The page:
loop unrolling and completion values in ES6

Alan Schmitt alan.schmitt at polytechnique.org
Thu Apr 9 14:44:32 UTC 2015

On 2015-04-08 16:59, Allen Wirfs-Brock <allen at wirfs-brock.com> writes:

> Well, they do for normal loop completions (according to the spec.) but not for
> breaks. I this the latter is a bug. In particular, I think it is pretty
> obvious that:
>    eval(“ {0; while (true) {1; break}; 2}”)
> should evaluate to 1
> It is a little less obvious for:
>    eval(“{0; L: while (true) {1; while (true) {2; break L; 3}; 4}; 5}”)
> but, I think that consistency with the first case requires this to
> evaluate to 2.

I think these cases are already fine (modulo the final expression
statement, "; 2" and "; 5", which should not be there as Brendan said):
since the body of the while is a block, the return value is patched as
expected in the block evaluation semantics (step 5):

1. Let sl be the result of evaluating StatementList.
2. ReturnIfAbrupt(sl).
3. Let s be the result of evaluating StatementListItem.
4. If s.[[type]] is throw, return Completion(s).
5. If s.[[value]] is empty, let V = sl.[[value]], otherwise let V = s.[[value]].
6. Return Completion{[[type]]: s.[[type]], [[value]]: V, [[target]]: s.[[target]]}.

The problem happens when the first statement of the body of the while
loop is a break: in that case the value from the previous iteration is
not carried over.

> So, it’s arguably a bug that the ES6 spec. hasn’t changed in that regard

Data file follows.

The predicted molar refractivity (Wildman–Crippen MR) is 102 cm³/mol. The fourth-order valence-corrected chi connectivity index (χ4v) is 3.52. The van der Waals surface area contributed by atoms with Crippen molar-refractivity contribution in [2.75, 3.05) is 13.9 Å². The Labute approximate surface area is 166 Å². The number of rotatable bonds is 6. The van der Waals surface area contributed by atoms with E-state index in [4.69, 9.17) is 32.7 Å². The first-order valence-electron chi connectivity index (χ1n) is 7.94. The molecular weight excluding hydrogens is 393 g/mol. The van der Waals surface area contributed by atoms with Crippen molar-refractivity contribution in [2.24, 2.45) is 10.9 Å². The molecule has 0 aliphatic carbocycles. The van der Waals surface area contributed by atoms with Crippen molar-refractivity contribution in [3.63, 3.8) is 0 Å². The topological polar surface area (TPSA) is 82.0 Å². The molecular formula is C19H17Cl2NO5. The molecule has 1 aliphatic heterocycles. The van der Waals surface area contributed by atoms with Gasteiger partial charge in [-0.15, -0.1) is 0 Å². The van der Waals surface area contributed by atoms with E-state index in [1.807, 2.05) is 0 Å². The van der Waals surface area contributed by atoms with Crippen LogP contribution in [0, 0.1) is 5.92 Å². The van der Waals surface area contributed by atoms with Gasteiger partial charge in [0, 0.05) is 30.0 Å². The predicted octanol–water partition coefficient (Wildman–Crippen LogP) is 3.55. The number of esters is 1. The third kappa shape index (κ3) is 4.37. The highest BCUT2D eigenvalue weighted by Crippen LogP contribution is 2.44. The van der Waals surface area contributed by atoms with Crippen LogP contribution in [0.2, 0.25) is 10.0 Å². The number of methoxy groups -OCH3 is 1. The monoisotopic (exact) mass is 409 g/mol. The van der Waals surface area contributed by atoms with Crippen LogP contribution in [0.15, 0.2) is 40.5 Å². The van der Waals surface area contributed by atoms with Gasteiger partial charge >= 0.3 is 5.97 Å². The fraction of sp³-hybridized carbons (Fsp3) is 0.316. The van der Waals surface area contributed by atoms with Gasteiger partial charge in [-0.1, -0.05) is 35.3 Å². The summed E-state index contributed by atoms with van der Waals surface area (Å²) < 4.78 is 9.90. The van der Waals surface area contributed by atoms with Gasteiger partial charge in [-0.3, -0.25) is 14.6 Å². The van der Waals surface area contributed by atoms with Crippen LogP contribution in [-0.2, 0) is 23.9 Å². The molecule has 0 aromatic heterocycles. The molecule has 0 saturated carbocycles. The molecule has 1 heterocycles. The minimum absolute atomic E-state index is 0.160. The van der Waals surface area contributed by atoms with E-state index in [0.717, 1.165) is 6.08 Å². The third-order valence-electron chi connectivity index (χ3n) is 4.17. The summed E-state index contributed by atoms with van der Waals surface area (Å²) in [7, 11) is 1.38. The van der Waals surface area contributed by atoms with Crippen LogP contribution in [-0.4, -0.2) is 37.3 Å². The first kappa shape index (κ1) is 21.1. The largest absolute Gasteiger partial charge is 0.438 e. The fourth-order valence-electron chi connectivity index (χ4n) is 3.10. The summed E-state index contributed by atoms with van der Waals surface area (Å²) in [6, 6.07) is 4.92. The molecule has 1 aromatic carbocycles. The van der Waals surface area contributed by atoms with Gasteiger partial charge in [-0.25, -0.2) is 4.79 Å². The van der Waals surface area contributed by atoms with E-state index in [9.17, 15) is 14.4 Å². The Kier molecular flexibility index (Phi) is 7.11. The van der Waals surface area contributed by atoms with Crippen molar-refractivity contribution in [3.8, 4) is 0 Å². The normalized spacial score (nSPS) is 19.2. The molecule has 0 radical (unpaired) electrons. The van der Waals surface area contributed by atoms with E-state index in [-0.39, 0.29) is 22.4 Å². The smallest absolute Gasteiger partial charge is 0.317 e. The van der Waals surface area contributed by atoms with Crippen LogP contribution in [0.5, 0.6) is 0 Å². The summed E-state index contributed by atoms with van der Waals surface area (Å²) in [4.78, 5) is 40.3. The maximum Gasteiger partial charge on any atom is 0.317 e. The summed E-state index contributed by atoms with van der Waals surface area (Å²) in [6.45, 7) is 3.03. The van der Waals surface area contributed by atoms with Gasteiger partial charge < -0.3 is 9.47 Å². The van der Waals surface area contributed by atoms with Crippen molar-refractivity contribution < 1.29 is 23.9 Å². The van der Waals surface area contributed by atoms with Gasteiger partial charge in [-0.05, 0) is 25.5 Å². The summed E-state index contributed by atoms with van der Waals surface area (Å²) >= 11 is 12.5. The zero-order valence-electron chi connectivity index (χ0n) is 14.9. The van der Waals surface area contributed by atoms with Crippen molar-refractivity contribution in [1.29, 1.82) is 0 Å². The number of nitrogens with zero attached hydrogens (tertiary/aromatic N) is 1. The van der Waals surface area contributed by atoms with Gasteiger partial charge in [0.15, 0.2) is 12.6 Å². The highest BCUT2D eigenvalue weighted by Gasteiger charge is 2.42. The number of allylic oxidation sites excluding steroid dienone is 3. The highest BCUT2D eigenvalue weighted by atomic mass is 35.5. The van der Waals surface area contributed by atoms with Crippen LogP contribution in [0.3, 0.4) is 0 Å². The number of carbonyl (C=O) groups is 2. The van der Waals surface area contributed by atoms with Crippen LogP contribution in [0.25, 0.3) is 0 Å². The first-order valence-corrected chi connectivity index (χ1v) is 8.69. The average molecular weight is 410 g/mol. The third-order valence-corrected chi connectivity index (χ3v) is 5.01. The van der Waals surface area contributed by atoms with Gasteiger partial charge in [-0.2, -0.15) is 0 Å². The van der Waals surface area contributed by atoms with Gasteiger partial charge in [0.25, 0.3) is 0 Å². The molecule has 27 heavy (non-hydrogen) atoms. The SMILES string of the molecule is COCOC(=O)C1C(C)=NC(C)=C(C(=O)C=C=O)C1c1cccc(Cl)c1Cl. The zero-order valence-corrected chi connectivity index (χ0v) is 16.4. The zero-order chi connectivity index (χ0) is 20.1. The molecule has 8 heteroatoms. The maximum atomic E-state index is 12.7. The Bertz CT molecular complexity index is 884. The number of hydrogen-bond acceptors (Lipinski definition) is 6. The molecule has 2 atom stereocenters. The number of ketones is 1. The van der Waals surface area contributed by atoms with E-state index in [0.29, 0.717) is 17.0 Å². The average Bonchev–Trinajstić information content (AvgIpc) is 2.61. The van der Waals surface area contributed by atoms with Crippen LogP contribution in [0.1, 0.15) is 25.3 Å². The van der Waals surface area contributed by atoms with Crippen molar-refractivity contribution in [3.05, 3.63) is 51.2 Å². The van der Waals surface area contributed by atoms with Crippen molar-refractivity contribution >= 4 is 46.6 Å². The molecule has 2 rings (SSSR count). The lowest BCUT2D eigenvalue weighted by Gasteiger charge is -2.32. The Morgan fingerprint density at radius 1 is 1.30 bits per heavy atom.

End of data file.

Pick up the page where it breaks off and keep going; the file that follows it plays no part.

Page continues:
> relative to ES3/5.

I looked deeper into the differences between ES5 and ES6, and something
has partially changed, as illustrated by this example:

  eval("var x=1; 12; while(true){ if (x) { x--; 42 } else { break } }")

In ES5 and in implementations this returns 42, in ES6 this returns
undefined. The difference is here:

ES5 (12.6.2):

2. Repeat
   a. Let exprRef be the result of evaluating Expression.
   b. If ToBoolean(GetValue(exprRef)) is false, return (normal, V, empty).
   c. Let stmt be the result of evaluating Statement.
   d. If stmt.value is not empty, let V = stmt.value.
   e. If stmt.type is not continue || stmt.target is not in the current
      label set, then
      i. If stmt.type is break and stmt.target is in the current label
         set, then
         1. Return (normal, V, empty).
      ii. If stmt is an abrupt completion, return stmt.

In the example, 2.d does not apply for the second iteration of the loop
(the returned value is empty), and we are in the 2.e.i.1 case (local
break) so the returned value is patched in the completion statement.

ES6 (13.0.7 and

the evaluation of the second iteration of the loop ends like this:
  e. Let stmt be the result of evaluating Statement.
  f. If LoopContinues (stmt, labelSet) is false, return Completion(stmt).

at this point we return (break, empty, empty) to the evaluation of the
iteration statement, which transforms it into a (normal, undefined,

The example I gave is different. Adapting it so that is resembles the
previous one:

  eval("var x=1; a: { 12; while(true) { if (x) { x--; 42} else { break a; } } }")

This returns 12 in both ES5 and ES6 (the 12 gets patched in because of
the outer block evaluation), so the labeled statement conversion of
empty to undefined does not kick in.

>> Does this inconsistency matter?
> Probably. In ES6 we are trying to “reform” completion values so, among other
> things, program transformaions do have to worry too much about breaking the
> specified specified completions values.

We found this by looking into loop unrolling, so it would be great if
completion values could propagate across loop iterations.



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